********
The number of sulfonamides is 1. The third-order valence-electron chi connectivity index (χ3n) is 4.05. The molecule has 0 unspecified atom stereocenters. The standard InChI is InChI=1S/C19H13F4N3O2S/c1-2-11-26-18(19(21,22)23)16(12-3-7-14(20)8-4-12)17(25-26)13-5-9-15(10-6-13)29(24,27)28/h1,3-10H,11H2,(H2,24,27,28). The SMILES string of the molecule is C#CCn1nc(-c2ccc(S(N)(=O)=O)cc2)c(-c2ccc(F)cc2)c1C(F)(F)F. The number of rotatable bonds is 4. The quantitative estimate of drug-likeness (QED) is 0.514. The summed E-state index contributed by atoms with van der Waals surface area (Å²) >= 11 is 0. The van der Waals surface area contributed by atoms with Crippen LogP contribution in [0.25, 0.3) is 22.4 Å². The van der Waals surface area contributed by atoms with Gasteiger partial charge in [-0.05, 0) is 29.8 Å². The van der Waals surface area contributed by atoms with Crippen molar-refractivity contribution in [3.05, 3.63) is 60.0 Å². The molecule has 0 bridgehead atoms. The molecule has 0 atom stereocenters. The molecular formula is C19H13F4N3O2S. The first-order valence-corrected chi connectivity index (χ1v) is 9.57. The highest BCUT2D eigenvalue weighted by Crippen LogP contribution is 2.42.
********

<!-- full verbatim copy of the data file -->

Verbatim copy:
The number of sulfonamides is 1. The third-order valence-electron chi connectivity index (χ3n) is 4.05. The molecule has 0 unspecified atom stereocenters. The standard InChI is InChI=1S/C19H13F4N3O2S/c1-2-11-26-18(19(21,22)23)16(12-3-7-14(20)8-4-12)17(25-26)13-5-9-15(10-6-13)29(24,27)28/h1,3-10H,11H2,(H2,24,27,28). The SMILES string of the molecule is C#CCn1nc(-c2ccc(S(N)(=O)=O)cc2)c(-c2ccc(F)cc2)c1C(F)(F)F. The number of rotatable bonds is 4. The quantitative estimate of drug-likeness (QED) is 0.514. The summed E-state index contributed by atoms with van der Waals surface area (Å²) >= 11 is 0. The van der Waals surface area contributed by atoms with Crippen LogP contribution in [0.25, 0.3) is 22.4 Å². The van der Waals surface area contributed by atoms with Gasteiger partial charge in [-0.05, 0) is 29.8 Å². The van der Waals surface area contributed by atoms with Crippen molar-refractivity contribution in [3.05, 3.63) is 60.0 Å². The molecule has 0 bridgehead atoms. The molecule has 0 atom stereocenters. The molecular formula is C19H13F4N3O2S. The first-order valence-corrected chi connectivity index (χ1v) is 9.57. The highest BCUT2D eigenvalue weighted by Crippen LogP contribution is 2.42.